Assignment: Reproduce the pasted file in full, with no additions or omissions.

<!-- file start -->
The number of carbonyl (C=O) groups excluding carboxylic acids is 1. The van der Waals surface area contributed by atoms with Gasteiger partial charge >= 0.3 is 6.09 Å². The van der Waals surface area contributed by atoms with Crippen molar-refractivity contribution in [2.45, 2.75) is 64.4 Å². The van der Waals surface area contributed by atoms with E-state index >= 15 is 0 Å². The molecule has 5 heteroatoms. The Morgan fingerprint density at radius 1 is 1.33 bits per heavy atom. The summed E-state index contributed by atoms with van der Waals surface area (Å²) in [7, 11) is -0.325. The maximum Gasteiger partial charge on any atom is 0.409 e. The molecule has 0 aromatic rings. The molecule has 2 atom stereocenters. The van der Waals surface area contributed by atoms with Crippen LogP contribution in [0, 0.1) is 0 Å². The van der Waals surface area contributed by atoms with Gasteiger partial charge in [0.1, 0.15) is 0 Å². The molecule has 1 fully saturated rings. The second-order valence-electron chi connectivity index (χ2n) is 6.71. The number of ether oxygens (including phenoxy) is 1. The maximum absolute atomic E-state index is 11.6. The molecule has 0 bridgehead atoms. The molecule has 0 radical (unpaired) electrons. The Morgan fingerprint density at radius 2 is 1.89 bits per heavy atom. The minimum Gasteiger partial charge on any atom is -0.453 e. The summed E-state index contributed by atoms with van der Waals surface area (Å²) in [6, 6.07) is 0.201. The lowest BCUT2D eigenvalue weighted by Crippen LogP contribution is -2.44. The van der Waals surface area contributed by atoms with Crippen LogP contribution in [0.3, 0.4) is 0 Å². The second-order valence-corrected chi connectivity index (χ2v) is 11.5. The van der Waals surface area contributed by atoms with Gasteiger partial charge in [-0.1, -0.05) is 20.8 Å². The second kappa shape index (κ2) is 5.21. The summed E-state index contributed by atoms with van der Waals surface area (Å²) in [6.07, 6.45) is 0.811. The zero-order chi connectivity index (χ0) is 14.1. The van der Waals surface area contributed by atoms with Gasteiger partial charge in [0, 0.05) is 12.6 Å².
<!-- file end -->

The number of carbonyl (C=O) groups excluding carboxylic acids is 1. The van der Waals surface area contributed by atoms with Gasteiger partial charge >= 0.3 is 6.09 Å². The van der Waals surface area contributed by atoms with Crippen molar-refractivity contribution in [2.45, 2.75) is 64.4 Å². The van der Waals surface area contributed by atoms with E-state index >= 15 is 0 Å². The molecule has 5 heteroatoms. The Morgan fingerprint density at radius 1 is 1.33 bits per heavy atom. The summed E-state index contributed by atoms with van der Waals surface area (Å²) in [7, 11) is -0.325. The maximum Gasteiger partial charge on any atom is 0.409 e. The molecule has 0 aromatic rings. The molecule has 2 atom stereocenters. The van der Waals surface area contributed by atoms with Crippen LogP contribution in [0, 0.1) is 0 Å². The van der Waals surface area contributed by atoms with Gasteiger partial charge in [0.1, 0.15) is 0 Å². The molecule has 1 fully saturated rings. The second-order valence-electron chi connectivity index (χ2n) is 6.71. The number of ether oxygens (including phenoxy) is 1. The maximum absolute atomic E-state index is 11.6. The molecule has 0 bridgehead atoms. The molecule has 0 radical (unpaired) electrons. The Morgan fingerprint density at radius 2 is 1.89 bits per heavy atom. The minimum Gasteiger partial charge on any atom is -0.453 e. The summed E-state index contributed by atoms with van der Waals surface area (Å²) in [6, 6.07) is 0.201. The lowest BCUT2D eigenvalue weighted by Crippen LogP contribution is -2.44. The van der Waals surface area contributed by atoms with Crippen LogP contribution in [0.3, 0.4) is 0 Å². The second-order valence-corrected chi connectivity index (χ2v) is 11.5. The van der Waals surface area contributed by atoms with Gasteiger partial charge in [-0.1, -0.05) is 20.8 Å². The second kappa shape index (κ2) is 5.21. The summed E-state index contributed by atoms with van der Waals surface area (Å²) in [6.07, 6.45) is 0.811. The zero-order chi connectivity index (χ0) is 14.1. The van der Waals surface area contributed by atoms with Gasteiger partial charge in [0, 0.05) is 12.6 Å².